In Part 1 of this three-part series we discussed how ‘thank you’ establishes trust – the essential foundation of all lasting relationships. In Part 2 we discussed how to sustain trust by reporting back to donors, multiple times in multiple ways, on the outcomes of their philanthropy. Today, in Part 3, we’ll discover how to build upon this trusting foundation by reassuring donors their association with you will be a beneficial one.
Help, Don’t Sell
For a lot of nonprofit insiders, this is a paradigm shift. Think about it. I’m asking you to go from focusing on asking to focusing on giving.
One of my favorite marketing strategists is Jay Baer, author of Youtility. He says the difference between “helping” and “selling’ is only two letters. But what a difference those two letters makes! If you substitute ‘h’ and ‘p’ for ‘s’ and ‘l’ in building your donor communications strategy you’ll convince more of your supporters to stick with you.
Sell something and you create a customer today. Help someone and you create a customer for life.
Selling is a master/servant model. It’s the old school, outbound marketing model where the organization matters more than the donor. This won’t serve you well in the digital age. You no longer own your information. Everyone has access to everything. So trying to hold it back is simply going to make you look stingy and unhelpful. Besides, ego-centric content is boring and pretty soon no one will want to read it. Or share it. Your tree will fall in the forest, but no one will hear it.
Helping is a peer-to-peer model. Successful nonprofits today embrace an inbound marketing model where customer input is sought after and valued. It lends itself well to the digital age where folks are increasingly connected across multiple channels and have the ability to share with their networks.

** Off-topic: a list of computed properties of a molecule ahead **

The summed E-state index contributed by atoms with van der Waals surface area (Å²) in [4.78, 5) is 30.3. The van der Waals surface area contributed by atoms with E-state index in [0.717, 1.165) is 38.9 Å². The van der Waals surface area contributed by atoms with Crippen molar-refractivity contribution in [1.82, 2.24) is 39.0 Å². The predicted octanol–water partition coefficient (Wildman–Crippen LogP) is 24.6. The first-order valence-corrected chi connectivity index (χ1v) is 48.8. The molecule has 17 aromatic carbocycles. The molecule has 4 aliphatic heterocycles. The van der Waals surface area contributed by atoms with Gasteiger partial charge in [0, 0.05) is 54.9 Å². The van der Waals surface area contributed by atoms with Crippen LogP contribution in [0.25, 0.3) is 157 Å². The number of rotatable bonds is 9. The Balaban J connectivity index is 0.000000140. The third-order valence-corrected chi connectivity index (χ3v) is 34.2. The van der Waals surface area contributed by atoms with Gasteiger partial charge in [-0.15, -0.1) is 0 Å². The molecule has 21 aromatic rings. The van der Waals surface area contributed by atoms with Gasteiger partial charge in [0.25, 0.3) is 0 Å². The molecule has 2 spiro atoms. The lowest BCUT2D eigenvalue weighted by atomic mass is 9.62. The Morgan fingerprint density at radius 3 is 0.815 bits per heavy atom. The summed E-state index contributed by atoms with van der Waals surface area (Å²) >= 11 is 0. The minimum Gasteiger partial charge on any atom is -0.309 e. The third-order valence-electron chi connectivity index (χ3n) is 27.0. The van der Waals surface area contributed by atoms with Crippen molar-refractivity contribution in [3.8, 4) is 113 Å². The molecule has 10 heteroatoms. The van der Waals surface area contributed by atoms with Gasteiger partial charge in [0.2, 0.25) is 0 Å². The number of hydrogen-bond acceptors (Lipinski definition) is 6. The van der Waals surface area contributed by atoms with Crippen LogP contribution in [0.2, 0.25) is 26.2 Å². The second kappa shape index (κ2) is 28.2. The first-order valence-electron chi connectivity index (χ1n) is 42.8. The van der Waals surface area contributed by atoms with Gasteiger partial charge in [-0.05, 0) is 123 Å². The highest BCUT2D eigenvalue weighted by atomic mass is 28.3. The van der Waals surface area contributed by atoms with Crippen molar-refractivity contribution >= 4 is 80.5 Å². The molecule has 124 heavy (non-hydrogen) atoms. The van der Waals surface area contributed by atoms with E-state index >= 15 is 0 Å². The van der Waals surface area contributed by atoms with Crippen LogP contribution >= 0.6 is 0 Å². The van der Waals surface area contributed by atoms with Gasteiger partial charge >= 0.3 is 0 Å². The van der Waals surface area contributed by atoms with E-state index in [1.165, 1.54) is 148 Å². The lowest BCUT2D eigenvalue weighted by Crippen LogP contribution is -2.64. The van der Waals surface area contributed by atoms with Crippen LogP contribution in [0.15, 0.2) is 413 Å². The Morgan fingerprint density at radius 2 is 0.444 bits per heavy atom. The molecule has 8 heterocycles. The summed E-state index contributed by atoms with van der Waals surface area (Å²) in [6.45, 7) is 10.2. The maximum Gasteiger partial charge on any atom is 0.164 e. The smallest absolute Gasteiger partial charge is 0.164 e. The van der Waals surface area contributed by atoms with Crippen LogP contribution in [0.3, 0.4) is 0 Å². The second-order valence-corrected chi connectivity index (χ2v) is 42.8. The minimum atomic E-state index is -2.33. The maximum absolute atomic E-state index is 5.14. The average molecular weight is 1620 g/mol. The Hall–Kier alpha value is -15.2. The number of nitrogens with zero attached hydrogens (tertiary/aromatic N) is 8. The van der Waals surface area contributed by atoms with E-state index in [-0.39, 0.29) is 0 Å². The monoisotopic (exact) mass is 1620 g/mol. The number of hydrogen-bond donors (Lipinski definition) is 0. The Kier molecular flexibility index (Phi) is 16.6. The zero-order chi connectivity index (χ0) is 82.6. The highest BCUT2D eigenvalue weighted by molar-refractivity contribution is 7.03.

Effective content is useful content.
Jay Baer calls this type of content a “Youtility.” Marketing that is about the consumer. Marketing that is so useful, people would pay for it (though, of course, you won’t ask them to).
You see, people don’t want more “content.” But they do want stuff that helps them. That answers their questions. That solves their problems. Figure out what your constituents want and need; then give it to them.
You’ve no doubt got lots of beneficial content hanging around that you’re not even using. Maybe it’s buried on your website. Or stuffed into a file cabinet. Dig it out and wrap it up with a bow.
If you want gifts, give them.
Gifts don’t have to be expensive or tangible. They can simply be an article you’ve written with answers to frequently asked questions. Or a “how to” guide. Or “top 10 tips” to keep your aging parents safe… go a little greener… get your kid to finish their homework… communicate your concerns to your legislator… etc. Share what you know and provide little “gifts” now, to promote longer and more lasting interactions later.
TRUE STORY: I once worked for a comprehensive human services organization. One of our more than 40 different programs was a parenting program. One afternoon I was there for an advisory committee meeting. While waiting for folks to arrive, I happened on a file cabinet with a drawer labelled “Tips for New Moms and Dads.” I opened it up. Bonanza!
Inside were files filled with tip sheet after tip sheet intended to help new parents. They were used in workshops which had, on average, 8 – 10 participants. What a waste of valuable information! I realized we could use these tips as content for our newsletter, thereby disseminating the information more broadly (part of our nonprofit mission) and also solving our content creation dilemma. A gift for our marketing staff; a gift for our readers!
Feedback was immediate. People thanked us and even called to ask if we had more tips. After a year of doing this, enrollment in our workshops had increased as well. A real win/win.
More than any other business, nonprofits should understand and embrace the concept of offering content that is helpful. Why? Content marketing is the heart and soul of your branding strategy. Your essence. And isn’t it the essence of a nonprofit to be of service?
Helpful Content Examples
Whatever type of nonprofit yours may be, you’ve got helpful tips, recommendations and other useful information to share. Here are some examples to get you started:
- 10 Ways to Keep Seniors Safe
- Smart Strategies to Childproof Your Home
- How to Recognize Signs of Bullying
- Tips for Safely Bringing Home a Rescue Dog
- 10 Things You Can Do to Save Endangered Species
- Tips for Taking Toddlers to the Zoo
Arts & Culture